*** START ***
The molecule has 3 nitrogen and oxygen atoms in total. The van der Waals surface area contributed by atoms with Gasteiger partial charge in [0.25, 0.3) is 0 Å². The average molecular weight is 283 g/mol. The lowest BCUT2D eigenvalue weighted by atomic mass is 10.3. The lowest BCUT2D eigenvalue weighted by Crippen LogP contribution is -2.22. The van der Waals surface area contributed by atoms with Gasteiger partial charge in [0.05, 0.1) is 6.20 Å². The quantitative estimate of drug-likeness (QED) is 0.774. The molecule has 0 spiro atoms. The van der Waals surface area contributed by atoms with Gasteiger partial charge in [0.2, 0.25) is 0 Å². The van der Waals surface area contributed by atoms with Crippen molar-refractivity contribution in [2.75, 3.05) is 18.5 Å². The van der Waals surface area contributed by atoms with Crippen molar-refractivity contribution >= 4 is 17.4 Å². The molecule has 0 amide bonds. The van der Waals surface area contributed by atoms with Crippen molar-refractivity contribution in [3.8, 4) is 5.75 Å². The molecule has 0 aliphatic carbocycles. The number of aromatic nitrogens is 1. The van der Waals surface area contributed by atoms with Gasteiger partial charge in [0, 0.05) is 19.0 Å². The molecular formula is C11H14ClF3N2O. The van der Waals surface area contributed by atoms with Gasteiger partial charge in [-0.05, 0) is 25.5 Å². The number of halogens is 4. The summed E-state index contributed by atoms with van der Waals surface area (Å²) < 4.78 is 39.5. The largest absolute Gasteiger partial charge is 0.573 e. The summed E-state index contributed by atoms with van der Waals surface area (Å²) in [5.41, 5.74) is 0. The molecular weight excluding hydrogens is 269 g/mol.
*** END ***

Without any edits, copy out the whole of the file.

The molecule has 3 nitrogen and oxygen atoms in total. The van der Waals surface area contributed by atoms with Gasteiger partial charge in [0.25, 0.3) is 0 Å². The average molecular weight is 283 g/mol. The lowest BCUT2D eigenvalue weighted by atomic mass is 10.3. The lowest BCUT2D eigenvalue weighted by Crippen LogP contribution is -2.22. The van der Waals surface area contributed by atoms with Gasteiger partial charge in [0.05, 0.1) is 6.20 Å². The quantitative estimate of drug-likeness (QED) is 0.774. The molecule has 0 spiro atoms. The van der Waals surface area contributed by atoms with Gasteiger partial charge in [0.2, 0.25) is 0 Å². The van der Waals surface area contributed by atoms with Crippen molar-refractivity contribution in [2.75, 3.05) is 18.5 Å². The van der Waals surface area contributed by atoms with Crippen molar-refractivity contribution >= 4 is 17.4 Å². The molecule has 0 amide bonds. The van der Waals surface area contributed by atoms with Crippen molar-refractivity contribution in [3.8, 4) is 5.75 Å². The molecule has 0 aliphatic carbocycles. The number of aromatic nitrogens is 1. The van der Waals surface area contributed by atoms with Gasteiger partial charge in [0, 0.05) is 19.0 Å². The molecular formula is C11H14ClF3N2O. The van der Waals surface area contributed by atoms with Gasteiger partial charge in [-0.05, 0) is 25.5 Å². The number of halogens is 4. The summed E-state index contributed by atoms with van der Waals surface area (Å²) < 4.78 is 39.5. The largest absolute Gasteiger partial charge is 0.573 e. The summed E-state index contributed by atoms with van der Waals surface area (Å²) in [5.41, 5.74) is 0. The molecular weight excluding hydrogens is 269 g/mol.